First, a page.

'Bernard and Doris,' Richly Rendered In HBO Drama
Saturday, February 9, 2008
Really rich people are best approached like Gila monsters: with extreme caution, as their bites can be venomous. "Bernard and Doris," HBO's drama about fabled heiress Doris Duke, concentrates on her relationship with her butler Bernard Lafferty, a man who tentatively becomes perhaps the best friend she has in the world.
The film -- a hard-to-categorize exercise in comic pathos -- covers only about six years in Duke's life and doesn't even attempt to be comprehensive. A 1999 CBS miniseries, "Too Rich: The Secret Life of Doris Duke" (based in part on a memorable book by former Style writer Stephanie Mansfield), was a scattershot attempt at full-fledged biography. The approach taken on "Bernard and Doris" by writer Hugh Costello is more manageable, an extended riff on Duke's relationship with Lafferty and how these two lonely people may truly have been made for each other.
An on-screen preface rather coyly states, "Some of the following is based on fact. Some of it is not." The filmmakers justify that on the grounds that no living soul knows, or is willing to relate, all the details of the relationship. If they were going to make things up, however, it's too bad the filmmakers didn't come up with a more decisive take on Lafferty's motives in sidling up to Duke -- although it's she and not he, in the film at least, who initiates most of their initial interaction.
She also, at one point, tries to initiate the kind of casual sex she is shown enjoying with a series of anonymous boy toys, but Lafferty tells her regretfully, "I swim in the other direction, if you catch my drift." A recovering alcoholic who previously worked for Elizabeth Taylor and Peggy Lee (both of whom attended his funeral, a little Googling reveals), Lafferty fell off the wagon with a crash while in the ever-boozing Duke's employ, and instead of firing him -- she fired his predecessor because her breakfast cantaloupe was too cold -- she sent him off to rehab, eventually welcoming him back.
As Duke, Susan Sarandon gives one of those performances that's so close to perfect it seems more like channeling than acting. She becomes Duke from her initial appearance and delivers every single syllable of dialogue as if these were real words that just popped into her head. Rich drunks are not the most sympathetic of souls, but Sarandon lets us see through the eccentric behavior to the lost soul, poignant even when comical.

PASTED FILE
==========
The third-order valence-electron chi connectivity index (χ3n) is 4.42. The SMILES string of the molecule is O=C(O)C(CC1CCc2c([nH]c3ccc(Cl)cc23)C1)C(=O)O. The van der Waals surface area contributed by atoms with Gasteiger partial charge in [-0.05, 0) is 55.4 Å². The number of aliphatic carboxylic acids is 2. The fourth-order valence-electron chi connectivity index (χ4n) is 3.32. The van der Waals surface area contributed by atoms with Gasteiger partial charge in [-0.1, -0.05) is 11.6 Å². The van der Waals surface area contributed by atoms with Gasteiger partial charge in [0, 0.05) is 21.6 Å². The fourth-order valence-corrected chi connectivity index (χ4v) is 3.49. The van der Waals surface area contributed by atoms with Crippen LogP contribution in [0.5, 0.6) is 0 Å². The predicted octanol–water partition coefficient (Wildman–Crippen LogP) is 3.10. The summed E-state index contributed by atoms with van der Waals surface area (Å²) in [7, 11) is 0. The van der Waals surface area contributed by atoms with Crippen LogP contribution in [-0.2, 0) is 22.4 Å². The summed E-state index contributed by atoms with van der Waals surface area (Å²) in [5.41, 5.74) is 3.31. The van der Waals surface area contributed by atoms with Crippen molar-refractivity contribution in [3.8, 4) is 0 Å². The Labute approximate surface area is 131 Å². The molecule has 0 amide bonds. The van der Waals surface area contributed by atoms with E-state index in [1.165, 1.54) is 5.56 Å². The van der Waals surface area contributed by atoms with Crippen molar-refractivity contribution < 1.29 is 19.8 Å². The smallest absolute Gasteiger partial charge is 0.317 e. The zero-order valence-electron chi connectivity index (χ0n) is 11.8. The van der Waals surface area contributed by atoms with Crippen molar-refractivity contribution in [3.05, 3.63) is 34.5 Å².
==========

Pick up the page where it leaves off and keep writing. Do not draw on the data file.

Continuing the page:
Ralph Fiennes plays Lafferty, at first delicately toadying as he learns Duke's innumerable eccentricities, later letting her manage various details of his life, or as much of a life as it is. Fiennes has always been something of a mumbler, and the smile he pasted on as Charles Van Doren in the movie "Quiz Show" was faintly sickening. But he treads softly with great assurance as Lafferty, refusing to be undone but willing to be co-opted by this astonishing woman with whom he falls madly but platonically in love.
She calls him Lafferty, and it appears to be several months after she hires him that she learns his first name. Duke's life up to that time is condensed into headlines under the opening credits: "At 21, the richest girl in the world," "visits Mahatma Gandhi," "worth $700 million" (more than that when she died) and, later in the film, "Buys Boeing 737 for $25 million."
We never see the plane nor accompany Duke on her global hopscotching, perhaps because even HBO is admitting that the film was shot on the proverbial shoestring and, though you'd never know it, in a hurry (only six weeks of shooting, at a mansion in Westbury Gardens, N.Y.). Obviously more important to the film than sets and costumes is the chemistry between Sarandon and Fiennes, and that is entirely unstinting. They bring the star-crossed couple to life with, fittingly, an economy of words but a rich sense of understanding.
They were two parallel lines traveling bumpily along until they fatefully managed to cross, and then together they became something else.
Inventive director Bob Balaban has been quoted as saying the budget for "Bernard and Doris" was less than the amount of money Duke left to her dogs. Tellingly, and over the apparent objection of her lawyers and advisers, Duke made Lafferty the executor of her estate; sharp-eyed viewers will see journalistic butterflies Dominick Dunne and Calvin Trillin sitting on the board of directors.
By the time Duke dies, Lafferty is dressing more like her than like the man he was when he showed up for the job; all along there have been signs he wants to get so close to Duke as to become her. He sits at her dressing table and uses her hairbrush while she is off on one of many impetuous jaunts.
As a character notes of an entirely different sort of predicament in Alfred Hitchcock's "North by Northwest": "It's so terribly sad; why is it I feel like laughing?" Even a scene in which Duke calmly instructs Lafferty on what to do when she dies seems, if such a thing is possible, mordantly madcap. If this is not a great little movie, it is at least a great little moment -- and more haunting than many a movie 10 times its size.
Bernard and Doris (one hour, 45 minutes) premieres tonight at 8 on HBO.